We all do it, regardless of gender - some of us more frequently than others: We let things that bother us go unaddressed. But these things do not go away just because we did not address them, rather, they accumulate or add-up. (In some circumstances the mathematical operator could be a multiplier or an exponent!) Often we think "Oh, I can't be bothered to deal with that right now", especially if there are expectations, fear or anxiety that a conflict will occur in addressing that issue. The trade-off in not facing the fears that can be associated with assertiveness is dissatisfaction. Our "unfinished business" aka "baggage" - unresolved, lingering issues - ends up being assimilated in unhealthy ways, forming habitual patterns. When we gather too much unfinished business we struggle to engage in the present and enjoy relationships for their own merit. Unfinished business gets in the way and can lead to larger-scale conflict or suffering or both.
Often, unfinished business contributes to the deterioration and the end of relationships, especially intimate ones. Sometimes there is an undeniable track-record of conflict erupting between two people when they try to address issues, so the fear that arises in new problematic situations is justified. "If I bring this up, it will make her angry with me - like always, and she'll probably shout at me. So I'll just go without or deal with this on my own." Hurt feelings, resentment, sadness or other can arise when we feel like we cannot tell our loved ones what we want or need or how we feel.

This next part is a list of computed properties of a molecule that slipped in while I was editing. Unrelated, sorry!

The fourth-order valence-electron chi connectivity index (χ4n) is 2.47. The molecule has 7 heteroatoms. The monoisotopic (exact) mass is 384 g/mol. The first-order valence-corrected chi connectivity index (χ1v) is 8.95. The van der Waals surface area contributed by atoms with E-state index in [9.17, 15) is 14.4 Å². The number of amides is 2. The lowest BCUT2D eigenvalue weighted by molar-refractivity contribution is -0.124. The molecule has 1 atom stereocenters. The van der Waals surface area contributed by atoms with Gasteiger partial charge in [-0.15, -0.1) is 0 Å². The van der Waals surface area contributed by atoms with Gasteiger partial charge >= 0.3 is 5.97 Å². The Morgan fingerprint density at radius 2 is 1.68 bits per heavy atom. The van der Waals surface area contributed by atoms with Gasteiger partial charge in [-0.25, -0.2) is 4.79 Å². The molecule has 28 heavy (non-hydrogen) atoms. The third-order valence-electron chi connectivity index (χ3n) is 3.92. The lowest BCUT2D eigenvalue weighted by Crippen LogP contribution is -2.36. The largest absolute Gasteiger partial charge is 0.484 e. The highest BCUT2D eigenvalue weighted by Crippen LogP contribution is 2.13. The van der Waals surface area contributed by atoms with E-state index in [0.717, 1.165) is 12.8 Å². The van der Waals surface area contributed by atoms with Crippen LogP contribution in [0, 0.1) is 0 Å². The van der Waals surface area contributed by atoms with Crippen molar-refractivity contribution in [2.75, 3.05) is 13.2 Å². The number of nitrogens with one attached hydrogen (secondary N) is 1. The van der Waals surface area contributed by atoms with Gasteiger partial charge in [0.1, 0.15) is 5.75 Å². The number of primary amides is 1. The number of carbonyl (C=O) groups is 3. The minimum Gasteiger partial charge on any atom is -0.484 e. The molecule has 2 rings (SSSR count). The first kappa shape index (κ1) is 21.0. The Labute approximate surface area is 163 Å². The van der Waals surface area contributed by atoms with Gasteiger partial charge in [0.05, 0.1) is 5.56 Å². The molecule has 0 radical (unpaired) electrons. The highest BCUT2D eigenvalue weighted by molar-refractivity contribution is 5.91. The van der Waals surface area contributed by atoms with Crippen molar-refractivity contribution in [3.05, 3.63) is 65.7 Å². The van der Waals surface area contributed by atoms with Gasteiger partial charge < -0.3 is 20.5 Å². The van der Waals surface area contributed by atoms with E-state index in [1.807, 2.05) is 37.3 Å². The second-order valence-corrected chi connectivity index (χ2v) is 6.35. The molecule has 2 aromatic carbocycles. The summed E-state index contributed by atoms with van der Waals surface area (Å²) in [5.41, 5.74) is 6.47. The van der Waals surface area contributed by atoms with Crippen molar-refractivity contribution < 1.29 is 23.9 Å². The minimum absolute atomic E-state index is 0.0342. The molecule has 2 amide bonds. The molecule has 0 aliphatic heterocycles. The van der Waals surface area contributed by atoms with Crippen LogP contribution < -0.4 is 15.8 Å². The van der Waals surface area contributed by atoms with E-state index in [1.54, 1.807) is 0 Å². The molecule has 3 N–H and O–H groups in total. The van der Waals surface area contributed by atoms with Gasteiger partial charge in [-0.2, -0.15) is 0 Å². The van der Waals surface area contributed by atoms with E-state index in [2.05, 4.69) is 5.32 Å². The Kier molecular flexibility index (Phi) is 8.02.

The advocate for unfinished business and the accomplice to conflict are the "you" statements we may use. "You hurt my feelings." "You didn't listen to me, you never do!" "You need to sort yourself out!" It is much easier for the person on the receiving end to address a problem if they don't feel like they are being accused of something - especially if they don't agree with the accusation. Offered in a different way, we may find that it is easier to resolve issues and not fall into destructive conflict. For example: "I feel really sad that you said that. Did you mean that?" Or "I feel hurt, it seems to me like you weren't listening to me. Is that the case, or did I misunderstand?" Or "I feel really frustrated with that tone of voice, it's really upsetting me. I'm imagining something is going on for you, do you need to talk about it?" We don't need to assume a template for communicating and using our natural voice and language is ideal - the critical component is: steering away from "you" and sticking to "I" and how "I feel when...".
A substantial amount of self support is required to tune-in to our emotions and offer them to another person when problems or issues arise. We often feel vulnerable when we expose our emotions to another person. Without self support, that vulnerable position can seem like a scary place and in it we might even expect to be disrespected, ignored or disregarded. With healthy self support we are capable of showing ourselves clearly and then hearing and considering feedback without self-induced shame, judgement or criticism.
There is no healthy way to circumvent mutual understanding and acceptance in long-term relationships. Unfinished business left to accumulate and pile-up will occupy the space between people, where healthy, therapeutic, deep, and loving contact normally would reside. Tending to unfinished business together in a respectful way can be hard - and it is also therapeutic and nourishing. There is a real sense of satisfaction to "put the past to rest" and to deal with problems as they arise. The reward is that excitement, fluidity and enrichment returns to our relationships.
Blogging about mental health issues for personal and professional development. All material is authored by Cori Lambert unless explicitly stated otherwise. Authentic Consulting and Counselling is located in West Perth, Greater Perth Area.